To start with, let’s establish what we mean when we say ‘segmenting.’
Segmenting words involves breaking down a word into each of its phonemes and graphemes. A phoneme is a term that means a unit of sound, while graphemes are the groups of letters that are used to represent these sounds. For instance, the phoneme /sh/ can be written down as ‘sh,’ c’h,’ ‘si,’ or even ‘ti.’
Segmenting is a vital skill for learners during their early phonics education. By segmenting words into their different sounds, kids can see how a word is sounded and written down. This will help them develop their reading and writing skills in the long run.
What is an example of segmenting words into sounds?
The best way to understand how segmenting works is with the help of a few examples. Let’s take the word ‘cat,’ for instance.
If you segment the word orally (through speech), you’ll find that the word ‘cat’ comprises three separate phonemes: /k/, /a/, and /t/. These sounds can be represented in writing using the graphemes ‘c’, ‘a’, and ‘t.’ And just like that, you end up with the word ‘cat’ again!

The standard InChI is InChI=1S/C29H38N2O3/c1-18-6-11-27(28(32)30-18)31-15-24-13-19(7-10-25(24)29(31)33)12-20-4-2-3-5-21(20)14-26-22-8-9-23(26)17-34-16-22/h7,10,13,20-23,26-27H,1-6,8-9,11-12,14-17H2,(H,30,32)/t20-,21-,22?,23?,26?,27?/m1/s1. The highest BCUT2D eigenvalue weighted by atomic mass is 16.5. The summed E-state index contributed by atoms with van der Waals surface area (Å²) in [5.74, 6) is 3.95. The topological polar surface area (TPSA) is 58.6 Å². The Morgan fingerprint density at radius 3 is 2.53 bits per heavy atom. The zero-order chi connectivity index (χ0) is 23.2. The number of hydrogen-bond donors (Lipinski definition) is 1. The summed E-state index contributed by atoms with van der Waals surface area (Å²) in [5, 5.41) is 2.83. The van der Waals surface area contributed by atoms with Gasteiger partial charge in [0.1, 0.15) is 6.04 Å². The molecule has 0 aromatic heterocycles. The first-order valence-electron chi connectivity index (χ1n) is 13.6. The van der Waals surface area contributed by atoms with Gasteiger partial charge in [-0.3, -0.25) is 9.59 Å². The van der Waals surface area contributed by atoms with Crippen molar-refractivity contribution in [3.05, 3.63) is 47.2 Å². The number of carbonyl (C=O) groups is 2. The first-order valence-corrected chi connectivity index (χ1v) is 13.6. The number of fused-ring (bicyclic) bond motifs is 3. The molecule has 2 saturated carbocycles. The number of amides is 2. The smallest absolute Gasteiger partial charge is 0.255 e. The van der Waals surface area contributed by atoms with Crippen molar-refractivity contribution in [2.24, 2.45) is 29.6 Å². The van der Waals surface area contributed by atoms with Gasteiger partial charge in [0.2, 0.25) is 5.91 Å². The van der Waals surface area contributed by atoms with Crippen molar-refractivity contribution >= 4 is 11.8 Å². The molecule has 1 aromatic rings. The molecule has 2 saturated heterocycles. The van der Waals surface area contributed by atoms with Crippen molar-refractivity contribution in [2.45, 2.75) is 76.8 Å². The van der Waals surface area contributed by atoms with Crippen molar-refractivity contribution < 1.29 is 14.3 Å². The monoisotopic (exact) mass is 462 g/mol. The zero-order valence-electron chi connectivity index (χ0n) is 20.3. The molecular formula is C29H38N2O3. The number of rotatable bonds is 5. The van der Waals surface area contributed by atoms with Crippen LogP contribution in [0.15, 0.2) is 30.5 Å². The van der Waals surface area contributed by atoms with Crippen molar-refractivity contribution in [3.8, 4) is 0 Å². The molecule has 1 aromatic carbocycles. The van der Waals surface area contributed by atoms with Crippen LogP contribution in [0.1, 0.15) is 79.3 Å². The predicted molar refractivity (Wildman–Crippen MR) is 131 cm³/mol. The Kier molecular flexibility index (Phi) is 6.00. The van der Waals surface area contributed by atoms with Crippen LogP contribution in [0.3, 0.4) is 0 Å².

Let’s look at a slightly more complex example using the word ‘bubbles.’
Once we segment this word, we’re left with five different phonemes. Once we write these with the graphemes ‘b’, ‘u,’ ‘bb,’ ‘le,’ and ‘s,’ we again end up with ‘bubbles.’
From these examples, we can see how segmenting words allows us to take a word apart, see the different sounds it’s made up of and then piece them back together. Combining sounds to form words is called blending, and in this next section, we’ll look at the relationship between blending and segmenting phonemes in phonics.
What’s the difference between blending and segmenting phonemes?
Blending and segmenting are two very different skills. As we mentioned, segmenting is about breaking a word down into phonemes while mixing combines phonemes to form words. Moreover, we could also say that blending is a more relevant skill for reading while segmenting is more relevant for writing.
However, blending and segmenting are closely related to one another and are essential parts of phonics education. By combining and segmenting phonemes, children will build their understanding of sounds in their written and spoken forms. This will help them as they work their way towards reading and writing fluency.